My backpacking friends and I often sit around after a long day and discuss pack weight. It seems that among my friends and I there is no consensus on the best way to drop about 10 pounds of pack weight.
Assuming standard gear (45L pack, 3-season sleeping bag, two person tent, bear-safe food storage, water filter, stove, and 1L water bottle) what are some suggestions?
Same! But I don't want to get too ambitious; I stay much warmer now than I did when I was 20lbs lighter, which allows me to save weight on my sleep system and clothing layers. 🙂
@TonydavidWhile not technically "pack weight" it is weight that you pack. I dropped 90 lbs and tripled the distance I can backpack. I've also lightened my pack weight by about 50%. I'm amazed at how much difference it makes.
Yes, but don't just lose weight, exchange fat for muscle. Specifically work 4 muscle groups. Abdominals and paraspinals (back muscles) for supporting the weight of your pack, quads for going down hill and gluts for going up hill. If you have a gym membership, they will have lots of machines to target these individual muscle groups. If you don't, you can do wall squats progressing to single leg wall squats progressing to single leg squats progressing to single leg squats with your pack on. For your gluts you can do bridges progressing to single leg bridges progressing to single leg bridges with a 1 minute hold. For your core muscles, elbow planks progressing to elbow planks with your pack on should do.
I also suggest using 2 treking poles. They will take about 25% of the weight off your legs. I also add extra padding to my shoulder straps and hip belt using wool seat belt shoulder harness covers. Just use a hot melt gun to hold them in place. It's usually not the weight that bothers us so much as it is the pressure points where that weight makes contact with our bodies. Namely our hips and shoulders.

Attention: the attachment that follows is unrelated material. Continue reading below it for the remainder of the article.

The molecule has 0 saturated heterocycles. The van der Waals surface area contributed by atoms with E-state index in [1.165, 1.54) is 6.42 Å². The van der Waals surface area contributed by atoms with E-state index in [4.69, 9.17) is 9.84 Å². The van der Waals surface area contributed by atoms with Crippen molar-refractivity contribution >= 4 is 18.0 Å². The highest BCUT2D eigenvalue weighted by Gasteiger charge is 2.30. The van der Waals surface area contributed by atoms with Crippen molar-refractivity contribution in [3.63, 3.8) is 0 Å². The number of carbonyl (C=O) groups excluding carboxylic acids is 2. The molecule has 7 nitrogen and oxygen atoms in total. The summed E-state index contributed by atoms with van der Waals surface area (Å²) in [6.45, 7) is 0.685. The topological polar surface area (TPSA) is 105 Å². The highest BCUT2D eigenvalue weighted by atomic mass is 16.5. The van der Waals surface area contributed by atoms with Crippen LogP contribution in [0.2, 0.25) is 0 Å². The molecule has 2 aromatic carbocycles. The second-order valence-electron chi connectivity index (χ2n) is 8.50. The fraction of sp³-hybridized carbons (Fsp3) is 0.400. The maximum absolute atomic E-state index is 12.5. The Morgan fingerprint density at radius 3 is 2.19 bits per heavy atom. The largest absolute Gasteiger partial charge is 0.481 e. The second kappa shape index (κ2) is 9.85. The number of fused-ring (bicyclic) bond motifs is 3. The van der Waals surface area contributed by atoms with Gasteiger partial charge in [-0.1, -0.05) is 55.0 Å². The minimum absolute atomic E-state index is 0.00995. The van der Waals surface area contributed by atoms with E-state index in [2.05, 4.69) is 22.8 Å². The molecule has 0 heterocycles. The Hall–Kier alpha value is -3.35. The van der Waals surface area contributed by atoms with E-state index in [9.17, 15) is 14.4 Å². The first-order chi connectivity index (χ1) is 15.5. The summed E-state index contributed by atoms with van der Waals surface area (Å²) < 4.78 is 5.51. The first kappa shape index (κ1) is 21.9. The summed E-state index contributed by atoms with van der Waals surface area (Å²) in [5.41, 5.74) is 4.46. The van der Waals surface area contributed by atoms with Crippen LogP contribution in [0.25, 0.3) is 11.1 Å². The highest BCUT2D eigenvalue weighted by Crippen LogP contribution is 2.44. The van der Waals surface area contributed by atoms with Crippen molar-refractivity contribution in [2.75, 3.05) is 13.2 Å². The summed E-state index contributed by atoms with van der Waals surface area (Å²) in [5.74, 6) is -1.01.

So all my reccomedations have been to either exchange weight or add weight, but in all these cases the added weight will produce more than it will cost.
I used to race motorcycle in Superbike class. I looked at myself first. Do I have some pounds to shed? Giving up some unnecessary weight on me is probably much better in the long run than saving 9 ounces here or there especially since the little bit of Ultralight gear I have (tent being the most expensive item) compromises some reliablitiy. My ulteralight tent I would never take on an AT through hike but is fine for shorter backbacks.
I don't stress about shedding ounces but I do consider the weight when purchasing. For example, I purchased a single wall tent for mountaineering to replace a double wall and shed close to two pounds. Expensive? Yes and limited only to cold weather adventures. But I don't compromise on my 10 essentials, first aid kit, nutrition, safety, comfort and reliability that could put others at risk in additon to myself.
aka Weekapaug Groove
use a lighter pack as part of the answer. I ditched my lovely very heavy North Face pack for an old-style (and old) aluminum-framed pack and hacksawed off a useless part of the frame - this saved me around 4 Lbs total.
The best way to shed weight is to know exactly what every piece of gear in your pack weighs. We encourage our scouts to make an excel spread sheet and record the weight of every piece of gear. This will make weight an important part of every gear purchasing decision.
@wolson...Sure but is the CDT a pleasant backpacking trip or an exercise in endurance that happens to involve carrying a backpack?
What weight you want to carry depends on whether you are "hiking to camp" or "camping to hike" or to put it another way on how far and fast you need to travel. Hiking a couple of miles to a lake and hanging out for a couple of days is a very different experience than hiking 10+ miles a day for 6 months. With the former you are going to want a camp chair and a frying pan and maybe a kitchen sink albeit light ones. For the latter you want to carry the minimum you can get away with (a pole with an apple wrapped in a bandana seems to be the goal of some) so you can hike fast enough and far enough to make the miles before next winter.
The goal is not necessarily to have the lightest pack in the room but to have the lightest pack that allows you to get what you want out of the particular trip for a reasonable incremental cost. What is "reasonable" generally depends on the thickness of your wallet.
@OldGuyot Definitely true!
Every gram counts for long distance hikers, not so much for overnighters. Still, overnighters can learn from thru hikers on how to get the weight out and still be comfortable.